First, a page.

And isn’t that what it’s really about? Westbrook’s explosion looked bad and it created an undesired firestorm that left players and coaches answering questions about it and sent talking heads on their way running to conclusions. But the point is, would it matter if Westbrook threw Gatorade in Mo Cheeks face then lit a chair on fire as long as when he walked across those white lines he played well?
What Westbrook has to understand is that he’s a lightning rod for this stuff and all it does is create a distraction and negativity around the entire team. But for only about a week. This latest Russell Thing will blow over just like the rest of them have. This idea that a dust-up in January is going to change something that’s going to happen in June is so dumb that I’m done talking about this.
3. Kevin Martin (Last week: 3)
Martin finds himself third because no one else behind him really did anything to take the spot away. He averaged 15.5 points on 42.3 percent shooting and 46.1 percent from 3.
4. Serge Ibaka (Last week: 5)
Ibaka played an incredibly soft game against the Grizzlies, putting up just four points and one rebound (though he had six blocks). Then he played a very strong game against the Cavs, putting up 18 points, 12 boards and four blocks. I found it rather strange to against the Cavs that Ibaka didn’t check back into the game until there was about six minutes left, especially with how well he was playing.
5. Nick Collison (Last week: 7)
Collison was so f-wording good against the Grizzlies. He had the fun dunk, but his defense on Zach Randolph was just spectacular. Collison has had some great games this season, but I think that one might’ve been his best.
6. Kendrick Perkins (Last week: 4)
Perk was so good protecting the basket against the Cavs on Saturday that I had multiple “Whoa nice block Serge wait that was Perk what?” moments. One play I was especially impressed with was the one he contested Dion Waiters at the rim who dropped the ball off to Marreese Speights who went up for a dunk but Perk landed and elevated again to block it. I don’t remember seeing Perk get down and then up again that quick really ever since he’s been in OKC.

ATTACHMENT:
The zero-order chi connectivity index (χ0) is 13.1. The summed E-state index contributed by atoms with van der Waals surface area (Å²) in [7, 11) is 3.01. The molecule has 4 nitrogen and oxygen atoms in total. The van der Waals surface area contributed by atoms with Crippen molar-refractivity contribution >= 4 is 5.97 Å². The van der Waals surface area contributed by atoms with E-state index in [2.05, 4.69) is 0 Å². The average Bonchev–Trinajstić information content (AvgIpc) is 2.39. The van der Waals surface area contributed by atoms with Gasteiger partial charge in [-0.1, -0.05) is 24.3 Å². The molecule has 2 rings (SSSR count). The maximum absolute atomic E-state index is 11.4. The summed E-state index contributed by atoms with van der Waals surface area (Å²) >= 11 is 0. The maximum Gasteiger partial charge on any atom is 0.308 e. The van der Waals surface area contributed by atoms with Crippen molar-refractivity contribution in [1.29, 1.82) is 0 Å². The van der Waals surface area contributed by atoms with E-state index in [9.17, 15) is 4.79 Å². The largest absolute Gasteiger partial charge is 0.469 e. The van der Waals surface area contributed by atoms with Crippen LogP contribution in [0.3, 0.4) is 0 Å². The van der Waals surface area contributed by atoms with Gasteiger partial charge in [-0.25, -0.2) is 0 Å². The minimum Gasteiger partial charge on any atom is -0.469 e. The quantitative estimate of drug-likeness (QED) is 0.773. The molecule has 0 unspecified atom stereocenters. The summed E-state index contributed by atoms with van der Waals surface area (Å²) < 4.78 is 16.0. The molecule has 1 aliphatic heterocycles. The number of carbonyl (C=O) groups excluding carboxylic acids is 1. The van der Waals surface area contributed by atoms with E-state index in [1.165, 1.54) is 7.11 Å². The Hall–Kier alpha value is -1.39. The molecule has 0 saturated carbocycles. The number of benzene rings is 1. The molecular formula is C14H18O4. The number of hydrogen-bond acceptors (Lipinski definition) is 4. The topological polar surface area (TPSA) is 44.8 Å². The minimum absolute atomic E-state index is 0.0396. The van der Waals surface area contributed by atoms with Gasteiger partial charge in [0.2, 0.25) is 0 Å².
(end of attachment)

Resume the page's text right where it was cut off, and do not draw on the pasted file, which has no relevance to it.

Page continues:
7. Thabo Sefolosha (Last week: 6)
Thabo’s ranking this week really isn’t his fault. It’s more about him curiously playing only 24 minutes against the Cavs on Saturday. Scott Brooks gets put in a tough spot late in games when he wants to have two big men on the floor because it means he has to choose between Martin and Thabo (since it’s been well-established that Brooks for some reason doesn’t do offense/defense situational subs).
He went with Martin, which is something I’m thinking more and more isn’t wise, because all he is during crunchtime is a spot-up kickout option for Durant (or sometimes, Westbrook). If that’s the case, then doesn’t it make more sense to have Thabo on the floor? He’s not as good a shooter as Martin, but he’s certainly a better defender, especially in versatility. It’s happened a few times this season, but isn’t it something to at least think more about, especially if Martin isn’t going to be involved?
8. Reggie Jackson (Last week: 8)
Per 40 minutes, Jackson is averaging 7.9 rebounds. For comparison, Westbrook is averaging 5.9. Jackson pulls in 2.0 rebounds a game in 10.3 minutes, which is extremely good. He’s proven to be an especially strong rebounder for his position.
9. DeAndre Liggins (Last week: 9)
Liggins has appeared in 16 straight games, which is a considerable achievement when you think about his place on the team back in October. He’s just a spot rotation defender, but still a high energy guy that is always a threat to provide a spark.
Other thing: Liggins picked up technical fouls in both games this past week. With each technical costing him $2,000, that’s quite a chunk out of his game checks. He makes roughly $9,295 per game (before taxes), so for Liggins, a little tech isn’t something to just forget about. That’s real money.
10. Hasheem Thabeet (Last week: 10)
A little better week for Thabeet, at least in that he was somewhat useful in the 22 total minutes he played.
11. Perry Jones III (Last week: 11)
I love the random two-minute runs Jones gets. As if he’s going to make any kind of impact or do anything to nail down a firmer spot in the rotation. What’s the point? If you’re going to play him, play him.
12. Eric Maynor (Last week: 12)
The trade deadline is 17 days away. Are we looking at the final 17 days in a Thunder uniform for Eric Maynor? I lean towards no, but I definitely think if OKC’s going to make a deal, he could be a throw-in piece.
Inactives: Daniel Orton, Jeremy Lamb